After all, bubonic plague is natural.

Marion Nestle thinks that con­sumers don’t need food col­or­ing in their food. In an email exchange with Adam Ozimek, she explains:

MN: Since they are unnec­es­sary and decep­tive, I can’t see any rea­son to do any­thing to pro­tect their use.
AO: You say that food col­or­ing is “unnec­es­sary and decep­tive”. But couldn’t you say the same thing of essen­tially any gar­nish or cook­ing tech­nique designed to make food appear more appeal­ing with­out phys­i­cally mod­i­fy­ing the fla­vor?
MN: The issue is arti­fi­cial. Food gar­nishes and cook­ing tech­niques are usu­ally not.

Megan McArdle argues that the nat­ural ver­sus arti­fi­cial dichotomy presents a false choice.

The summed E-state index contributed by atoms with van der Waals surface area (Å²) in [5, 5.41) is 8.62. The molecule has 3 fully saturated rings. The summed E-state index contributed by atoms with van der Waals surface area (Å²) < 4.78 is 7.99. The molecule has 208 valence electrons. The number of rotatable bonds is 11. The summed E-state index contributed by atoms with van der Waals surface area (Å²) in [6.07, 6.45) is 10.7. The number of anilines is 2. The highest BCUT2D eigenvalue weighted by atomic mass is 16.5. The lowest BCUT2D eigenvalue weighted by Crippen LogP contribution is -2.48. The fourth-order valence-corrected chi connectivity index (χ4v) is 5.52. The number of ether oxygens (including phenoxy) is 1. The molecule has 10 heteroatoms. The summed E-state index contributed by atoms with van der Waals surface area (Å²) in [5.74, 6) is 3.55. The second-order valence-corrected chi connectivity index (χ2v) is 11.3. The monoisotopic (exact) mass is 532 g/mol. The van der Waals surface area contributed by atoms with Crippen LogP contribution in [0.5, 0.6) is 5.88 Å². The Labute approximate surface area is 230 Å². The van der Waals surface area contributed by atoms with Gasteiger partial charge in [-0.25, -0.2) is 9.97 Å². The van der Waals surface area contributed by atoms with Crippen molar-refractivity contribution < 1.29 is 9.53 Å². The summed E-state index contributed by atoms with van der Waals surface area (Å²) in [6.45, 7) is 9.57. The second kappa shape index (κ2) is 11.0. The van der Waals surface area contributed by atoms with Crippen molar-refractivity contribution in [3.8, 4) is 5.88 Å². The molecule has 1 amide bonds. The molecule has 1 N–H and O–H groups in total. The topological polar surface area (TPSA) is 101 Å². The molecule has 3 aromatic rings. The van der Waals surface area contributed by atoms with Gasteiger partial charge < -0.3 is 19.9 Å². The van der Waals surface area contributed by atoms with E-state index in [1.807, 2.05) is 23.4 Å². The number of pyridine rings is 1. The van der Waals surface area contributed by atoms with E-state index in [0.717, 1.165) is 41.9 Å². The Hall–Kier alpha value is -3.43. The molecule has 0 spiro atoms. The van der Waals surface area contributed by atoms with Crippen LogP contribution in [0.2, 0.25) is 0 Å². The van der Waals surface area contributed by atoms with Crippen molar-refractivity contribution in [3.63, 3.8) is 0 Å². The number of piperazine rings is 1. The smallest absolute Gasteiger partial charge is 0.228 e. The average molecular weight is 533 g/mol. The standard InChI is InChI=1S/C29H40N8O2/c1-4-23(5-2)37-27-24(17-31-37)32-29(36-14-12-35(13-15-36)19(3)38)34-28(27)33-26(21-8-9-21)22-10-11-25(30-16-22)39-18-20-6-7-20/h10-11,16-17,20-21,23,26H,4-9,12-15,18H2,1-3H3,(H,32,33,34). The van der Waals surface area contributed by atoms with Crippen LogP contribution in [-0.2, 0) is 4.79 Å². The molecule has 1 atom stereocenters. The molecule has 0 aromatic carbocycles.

Actually “nat­ural” foods would also come with things like toxic fun­gus and hor­ri­ble par­a­sites which–I guarantee–are much worse for chil­dren and other liv­ing things than arti­fi­cial food col­or­ing. “Natural” is not syn­ony­mous with “bet­ter for you”. It’s absolutely true that you’re prob­a­bly less likely to get fat if you eschew highly processed foods in the snack and cereal aisles. But over­sim­pli­fy­ing this mes­sage to “nat­ural good, arti­fi­cial bad” quickly turns ridiculous.